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More Fungus

After several weeks of heavy rains several different mushroom species were seen in the leaf litter and shade of a cedar tree in Santa Cruz, CA. The fungus was yellow/orange, undulating appearance, with what looked like rough bumps on the outer edges with the inside being smooth. Read More

TWiV 374: Discordance in B

Hosts: Vincent RacanielloDickson DespommierAlan Dove Read More

Zika virus

The rapid spread of Zika virus through the Americas, together with the association of infection with microcephaly and Guillain-Barré syndrome, have propelled this previously ignored virus into the limelight. What is this virus and where did it come from?
Read More

Mouse or monkey plate

I was examining the anti microbial activity of a wound dressing material against a MRSA clinical isolate using a zone of inhibition assay. After incubation over night, I got some plates which have ZOIs in a shape of a mouse or money face. I attached an image. Read More

MWV 102 - Missing Microbes with Dr. Martin Blaser

Why are obesity, juvenile diabetes and asthma increasing? Is it something in the environment or in our modern lifestyle? Dr. Martin Blaser thinks that it may be due to changes in our microbiome – the ecosystem of tiny microscopic creatures that live in and on us. Learn about his hypothesis th... Read More

Insect growth regulator wears a second hat: Infection fighter

During an animal's embryonic development, a chemical chain reaction known as Hippo directs organs to grow to just the right size and no larger. Now Johns Hopkins researchers working with laboratory flies report that this signaling pathway also plays a role in revving up the insects' immune syste... Read More

ZIKA VIRUS ‘IS ABOUT AS SCARY AS IT GETS’

The Zika virus, unlike other mosquito-borne viruses such as dengue, has until now been relatively unknown and unstudied. Read More

A growing concern: why whooping cough incidence may be increasing in a highly vaccinated population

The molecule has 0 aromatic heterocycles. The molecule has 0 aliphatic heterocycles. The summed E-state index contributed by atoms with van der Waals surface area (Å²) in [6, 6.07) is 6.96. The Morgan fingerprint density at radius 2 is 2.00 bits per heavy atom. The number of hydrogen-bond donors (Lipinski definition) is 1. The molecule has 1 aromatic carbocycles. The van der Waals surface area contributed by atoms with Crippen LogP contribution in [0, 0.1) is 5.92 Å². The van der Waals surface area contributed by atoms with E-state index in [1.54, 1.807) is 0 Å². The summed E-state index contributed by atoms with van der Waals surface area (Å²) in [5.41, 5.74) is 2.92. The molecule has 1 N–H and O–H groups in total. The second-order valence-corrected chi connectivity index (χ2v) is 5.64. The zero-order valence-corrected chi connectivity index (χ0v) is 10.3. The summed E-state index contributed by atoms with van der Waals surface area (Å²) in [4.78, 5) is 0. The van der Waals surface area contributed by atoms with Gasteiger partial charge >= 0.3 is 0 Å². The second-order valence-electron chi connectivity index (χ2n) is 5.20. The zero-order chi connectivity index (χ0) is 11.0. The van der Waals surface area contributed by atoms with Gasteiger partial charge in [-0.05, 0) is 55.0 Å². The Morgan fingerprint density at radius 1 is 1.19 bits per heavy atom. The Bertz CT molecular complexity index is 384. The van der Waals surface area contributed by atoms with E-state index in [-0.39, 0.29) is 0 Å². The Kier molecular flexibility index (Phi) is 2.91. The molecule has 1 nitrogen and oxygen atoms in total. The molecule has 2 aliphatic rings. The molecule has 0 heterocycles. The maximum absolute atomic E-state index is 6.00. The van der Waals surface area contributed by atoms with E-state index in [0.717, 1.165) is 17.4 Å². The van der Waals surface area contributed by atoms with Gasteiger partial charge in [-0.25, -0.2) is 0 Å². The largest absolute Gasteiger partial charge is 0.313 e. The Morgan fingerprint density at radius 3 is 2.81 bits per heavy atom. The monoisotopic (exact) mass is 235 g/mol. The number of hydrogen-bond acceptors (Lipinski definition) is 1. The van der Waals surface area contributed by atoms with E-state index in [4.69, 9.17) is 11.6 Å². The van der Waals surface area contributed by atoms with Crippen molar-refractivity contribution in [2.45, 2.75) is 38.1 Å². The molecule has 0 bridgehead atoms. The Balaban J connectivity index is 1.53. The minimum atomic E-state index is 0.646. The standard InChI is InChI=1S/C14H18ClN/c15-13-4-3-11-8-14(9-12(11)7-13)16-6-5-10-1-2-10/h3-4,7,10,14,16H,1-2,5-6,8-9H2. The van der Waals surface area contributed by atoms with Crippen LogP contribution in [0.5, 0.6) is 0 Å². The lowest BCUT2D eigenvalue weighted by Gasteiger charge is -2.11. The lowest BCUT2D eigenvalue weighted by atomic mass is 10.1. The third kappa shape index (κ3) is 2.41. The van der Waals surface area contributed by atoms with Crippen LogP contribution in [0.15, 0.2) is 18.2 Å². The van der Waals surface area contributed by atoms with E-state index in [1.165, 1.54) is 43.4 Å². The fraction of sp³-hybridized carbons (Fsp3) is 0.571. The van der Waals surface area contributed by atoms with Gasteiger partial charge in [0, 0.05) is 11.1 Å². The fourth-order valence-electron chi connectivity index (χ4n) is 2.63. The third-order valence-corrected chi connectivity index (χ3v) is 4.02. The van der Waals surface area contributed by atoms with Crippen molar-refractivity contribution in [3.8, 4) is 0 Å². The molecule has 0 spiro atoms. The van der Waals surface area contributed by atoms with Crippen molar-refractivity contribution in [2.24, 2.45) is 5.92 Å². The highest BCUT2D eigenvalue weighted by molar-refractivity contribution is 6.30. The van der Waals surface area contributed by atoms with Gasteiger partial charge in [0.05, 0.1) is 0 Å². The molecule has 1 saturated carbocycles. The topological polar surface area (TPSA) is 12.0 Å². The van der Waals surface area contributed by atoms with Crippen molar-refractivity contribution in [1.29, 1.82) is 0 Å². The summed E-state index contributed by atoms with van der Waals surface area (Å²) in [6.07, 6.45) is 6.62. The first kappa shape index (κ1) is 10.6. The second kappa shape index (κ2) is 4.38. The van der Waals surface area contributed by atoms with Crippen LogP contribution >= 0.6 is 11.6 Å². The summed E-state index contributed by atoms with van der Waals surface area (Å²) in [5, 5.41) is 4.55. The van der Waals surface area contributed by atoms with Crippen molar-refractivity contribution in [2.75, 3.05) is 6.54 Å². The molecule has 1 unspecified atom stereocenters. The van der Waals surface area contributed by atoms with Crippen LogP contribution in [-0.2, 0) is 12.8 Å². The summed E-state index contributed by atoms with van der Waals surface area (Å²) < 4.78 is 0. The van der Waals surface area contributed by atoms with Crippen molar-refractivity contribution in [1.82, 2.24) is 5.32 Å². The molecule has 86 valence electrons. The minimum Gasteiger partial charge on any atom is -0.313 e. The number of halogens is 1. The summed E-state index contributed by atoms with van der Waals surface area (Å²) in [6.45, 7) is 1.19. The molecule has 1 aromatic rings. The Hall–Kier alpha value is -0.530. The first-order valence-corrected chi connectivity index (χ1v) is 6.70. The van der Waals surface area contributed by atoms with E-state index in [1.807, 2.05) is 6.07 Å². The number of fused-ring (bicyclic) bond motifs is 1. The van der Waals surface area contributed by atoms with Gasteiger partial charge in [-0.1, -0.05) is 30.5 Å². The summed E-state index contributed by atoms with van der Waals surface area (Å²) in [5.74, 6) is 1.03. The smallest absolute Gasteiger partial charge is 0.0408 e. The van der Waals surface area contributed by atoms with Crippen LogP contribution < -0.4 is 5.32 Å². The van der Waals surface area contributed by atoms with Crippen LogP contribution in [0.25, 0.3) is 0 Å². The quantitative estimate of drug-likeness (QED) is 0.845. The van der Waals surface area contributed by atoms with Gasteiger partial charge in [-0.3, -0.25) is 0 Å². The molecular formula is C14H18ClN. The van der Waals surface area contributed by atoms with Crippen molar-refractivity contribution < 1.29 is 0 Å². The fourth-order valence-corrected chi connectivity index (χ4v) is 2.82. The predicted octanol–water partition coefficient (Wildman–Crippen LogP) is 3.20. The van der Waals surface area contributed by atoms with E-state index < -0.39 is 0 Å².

News headlines highlighting an outbreak of a vaccine-preventable disease often leave readers shaking their heads. These diseases – measles, chickenpox, whooping cough – could have been prevented if only the infected children had been vaccinated. Right? Well, in the case of whooping cough, the si... Read More

Microbiology, Cartoons, and Take Home Lessons!

In this blog post, I describe how I had students create their own cartoon depicting microbiological ideas and concepts that most tickled their fancy. I did this on their final exam, and the students came up with really interesting and entertaining ideas. IT's always interesting to see what stu... Read More

Natural Clay Deposit May Hold Keys to Defeating Hospital Infections

Washington, D.C.—January 26, 2016— Researchers have uncovered potent antimicrobial activity in a natural clay deposit found on the central coast of British Columbia, Canada. The research, published this week in mBio, an online open-access journal of the American Society for Microbiology, shows t... Read More

S. aureus Can Spread from Blood to Eye, Endangering Vision

Washington, DC - January 25, 2016 - Nearly ten percent of cases of Staphylococcus aureus infections of the blood spread to the eyeball, according to a team of Korean clinical investigators. That spread can severely impair vision, and even cause blindness. The research was published January 11 in... Read More